Follow These Tips For Reducing Digital Eye Strain When Writing All Day
All day long, I sit at my computer desk. I’ve made some changes to my office setup to compensate for writing fatigue and improve productivity. More to come on that in a later article.
I have no commute. I have no coworkers outside of our team Zoom meetings. Outside of taking a break to go to the bathroom or eat some lunch, I’m in my home office staring at either my dual monitor setup or my iPhone.
Those of us who work in front of computers all day long know that digital eye strain is a real problem. I know it is for me. I will periodically take breaks throughout the day and tell my kids that I need to go let my eyes breathe. They just give me a strange look knowing your eyes don’t breathe, but in a sense it’s true.
If I’m hyper-focused on an article I’m writing and in the zone, I’m not going to take the time to look away from my computer monitor. Without any set boundaries I have the potential to stare for hours as I type out page after page of copy. When you have deadlines to meet, you want to meet those deadlines or beat them.
When I’m done for the day and I will walk out of my office to join my family for dinner. My family can generally tell how intense my day was purely by the look in my eyes.
That’s because my eyes are tired – they need to breathe.
Can you relate?
The Digital Eye Strain Epidemic
One study suggested that 50% of the population suffers from digital eye strain. That’s a lot of people struggling with eye strain! And that study was published in 2019, long before the world banished everyone from office buildings and forced many to work from home.
Now, not only are we staring at the computer all day for our work, but now our meetings require us to stare into that screen that much more.
Some of the more common digital eye strain symptoms:
Increased sensitivity to light
Eye pain or soreness
These aren’t minor issues. Eye strain isn’t permanent, but even having one of these problems is going to keep you from getting your writing done.
All is not lost, however. With a few small tweaks to your environment and behavior, you can reduce eye strain considerably and potentially eliminate the discomfort and headaches that keep you from working at full productivity most days.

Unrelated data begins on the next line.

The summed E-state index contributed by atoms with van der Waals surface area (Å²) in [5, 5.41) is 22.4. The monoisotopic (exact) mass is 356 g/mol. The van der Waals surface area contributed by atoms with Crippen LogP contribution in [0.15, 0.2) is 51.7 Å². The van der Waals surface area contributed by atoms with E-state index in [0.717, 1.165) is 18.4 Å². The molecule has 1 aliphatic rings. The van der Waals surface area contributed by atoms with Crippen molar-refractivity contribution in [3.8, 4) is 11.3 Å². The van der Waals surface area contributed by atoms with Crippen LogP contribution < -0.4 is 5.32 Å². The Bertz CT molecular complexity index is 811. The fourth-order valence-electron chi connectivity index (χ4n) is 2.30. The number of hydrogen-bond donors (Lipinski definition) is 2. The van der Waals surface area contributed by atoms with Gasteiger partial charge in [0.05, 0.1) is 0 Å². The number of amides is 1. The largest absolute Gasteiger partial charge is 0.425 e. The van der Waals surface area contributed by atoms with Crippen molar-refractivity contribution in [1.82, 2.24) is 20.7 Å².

Try These 5 Simple Tweaks to Reduce Digital Eye Strain
A lot of companies want to sell you products and apps that they claim will eliminate your digital eye strain.
As long as you are working at a computer, though, eye strain is probably going to be an issue in some capacity.
You can start working on it today without breaking the bank. Here’s how.
Try Following The 90-20 Rule
Basically, for every 90 minutes spent in front of your computer screen, take a 20-minute break. I know that sounds like a lot of break time when you add it up at the end of the day. Trust me though, you’ll notice a significant increase in your creativity and the quality of your written content. I challenge you to try it for a day and tell me if I’m wrong.
Set a timer on your phone to keep you accountable for your much needed breaks. It relaxes your eye muscles, which will in turn recharge your energy and focus.
Speaking of taking a break, try working outside if the weather permits you to do so. I’ve found that sitting on my front porch with access to some fresh air does a great job of reducing eye strain. This is something I’ll do towards the end of the workday to give me that mental boost to finish strong.
Turn Down The Brightness
I love a bright, crisp display on my computer. I also love eyes that function properly. So I turn down the brightness whenever possible.
Whenever I have the option to choose custom themes such as with Gmail, I’ll always choose the dark theme.
It’s just easier on my eyes that way.
Adjust Your Device’s Display To Be Warmer
Blue light is the problem, but there are apps and settings that can reduce blue light.
Every device is a little different, but most have the ability to warm up the display as the sun goes down, reducing the blue light exposure that is wearing out your eyes. And speaking of blue light…
Get a Pair of Blue Light Glasses
These glasses filter out all the blue light so that you are free to look at your device’s display without pumping your eyeballs full of the blue light stuff. I was originally against this as I didn’t want to look weird wearing them in an office full of people.
With most of us working from home now in some capacity, it’s much easier to wear them.
Put Your Electronic Devices Away For The Evening
As simple as this sounds, it’s the toughest to follow through with.
When you’re done working for the day, try to put some distance between you and your digital devices. Keep your phone in your pocket or put it across the room and do something else.
If you have a dedicated home office, that makes this a little easier. I like to leave my phone in my office with my laptop for the majority of the evening.
Too many of us are leaving our computer monitors only to stare at our phones all night and that doesn’t give our eyes the rest that they need.
Conclusion | It’s Up to You
Nobody is going to fix this problem for you and there isn’t a magic pill for it either.
If you want to prevent eye strain from killing your productivity, you need to be proactive. Implement a few of the above steps and watch the quality of your life, work, and content writing go up substantially.